Applying Big Data to Human Capital Analytics

HRResource

Big data is here. Data analysts are leveraging big data to help businesses better understand their customers, markets and operations. HR can learn and leverage some of these techniques to better understand how to attract and retain talent, engage employees, enhance managerial effectiveness and drive business performance. We will provide an overview of big data, how it is being used in the consumer world and discuss applications for the human capital world. We will also provide best practices for getting started with analytics for HR.
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Spotlight

In 1978 New York City structural engineer William LeMessurier received an odd call from a student. LeMessurier had recently unveiled the Citicorp skyscraper in Manhattan, a building with two design distinctions: a 45-degree chop at the top, as if it wore a jaunty hat, and at bottom four multistory supporting pillars placed by the sides, and not corners, of the walls. This created a remarkable view from the street — several stories above the ground, the corners of the building hung out over empty space. The engineering student, puzzled by this, had run math on what might happen when high winds hit the building, and suggested in a big storm, the entire Citicorp building might tumble down.

OTHER ON-DEMAND WEBINARS

Strategies for Fitting a Data Lake into a Modern Data Architecture

McKnight Consulting Group

Whether to take data ingestion cycles off the ETL tool and the Data Warehouse or to facilitate competitive Data Science and building algorithms in the organization, the Data Lake a place for unmodeled and vast data will be provisioned widely in 2019. Though it doesn’t have to be complicated, the Data Lake has a few key design points that are critical, and it does need to follow some principles for success. Avoid building the Data Swamp, but not the Data Lake! The tool ecosystem is building up around the Data Lake and soon many will have a robust Lake and Data Warehouse. We will discuss policy to keep them straight, send “horses to courses,” and keep up users’ confidence in the Data Platforms.
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Real-Time, Scalable Applications Powered by a Modern Data Platform

As organizations seek to deliver new applications and services, they often also need highly scalable and lightning-fast data management platforms to support these innovations. For instance, some new applications work against millions or billions of rows of data and require a response time in milliseconds. These might include financial services applications that need to process transactions with sub-millisecond response rates and be globally available.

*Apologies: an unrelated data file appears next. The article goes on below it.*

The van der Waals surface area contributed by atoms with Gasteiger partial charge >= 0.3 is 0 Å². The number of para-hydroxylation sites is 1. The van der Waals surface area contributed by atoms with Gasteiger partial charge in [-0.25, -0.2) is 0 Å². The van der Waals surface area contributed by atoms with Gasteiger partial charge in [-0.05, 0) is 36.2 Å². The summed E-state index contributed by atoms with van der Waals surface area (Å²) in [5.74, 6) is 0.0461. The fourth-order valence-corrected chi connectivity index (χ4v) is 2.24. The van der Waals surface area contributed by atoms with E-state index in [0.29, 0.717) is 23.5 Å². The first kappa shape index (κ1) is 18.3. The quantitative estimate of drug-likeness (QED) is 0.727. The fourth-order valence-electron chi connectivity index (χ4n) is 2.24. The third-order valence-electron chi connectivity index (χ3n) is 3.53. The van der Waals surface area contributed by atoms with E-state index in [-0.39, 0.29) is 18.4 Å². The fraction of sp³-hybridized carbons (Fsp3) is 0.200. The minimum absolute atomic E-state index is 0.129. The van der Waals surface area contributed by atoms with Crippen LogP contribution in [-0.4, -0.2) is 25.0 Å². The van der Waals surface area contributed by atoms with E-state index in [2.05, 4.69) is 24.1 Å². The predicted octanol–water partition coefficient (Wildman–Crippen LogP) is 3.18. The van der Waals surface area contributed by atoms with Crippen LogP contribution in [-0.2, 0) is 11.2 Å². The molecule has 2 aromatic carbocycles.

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The Modern Toolkit for Process Excellence

info.minitab.com

See in action, using a real-world use case from manufacturing, the latest toolkit for Process Excellence, powerful analytics and machine learning.How to use the Minitab toolkit to manage projects and analyse data following the Lean Six Sigma DMAIC structured approach.Discover how to power and digitalise your improvement projects and data analysis with best practice methods combined with intuitive tools.Explore how to solve problems and suggest innovations with whatever data you currently have available.Includes helpful examples of the capabilities and uses for Minitab Statistical Software, Companion by Minitab for project execution and tracking Continuous Improvement, and Salford Predictive Modeler Software for predictive analytics and machine learning.
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Securing Mission Critical PostgreSQL Data

Is your team responsible for developing scalable enterprise applications on PostgreSQL databases? Does your company’s current infrastructure lack the ability to recover rapidly from a disaster, data loss, or even a cyber attack like ransomware? Are you looking for industry-leading technologies that can enable fast recovery of mission-critical application data? Is your team measured on recovery point and time objectives for new digital transformation initiatives?
Watch Now

Spotlight

In 1978 New York City structural engineer William LeMessurier received an odd call from a student. LeMessurier had recently unveiled the Citicorp skyscraper in Manhattan, a building with two design distinctions: a 45-degree chop at the top, as if it wore a jaunty hat, and at bottom four multistory supporting pillars placed by the sides, and not corners, of the walls. This created a remarkable view from the street — several stories above the ground, the corners of the building hung out over empty space. The engineering student, puzzled by this, had run math on what might happen when high winds hit the building, and suggested in a big storm, the entire Citicorp building might tumble down.

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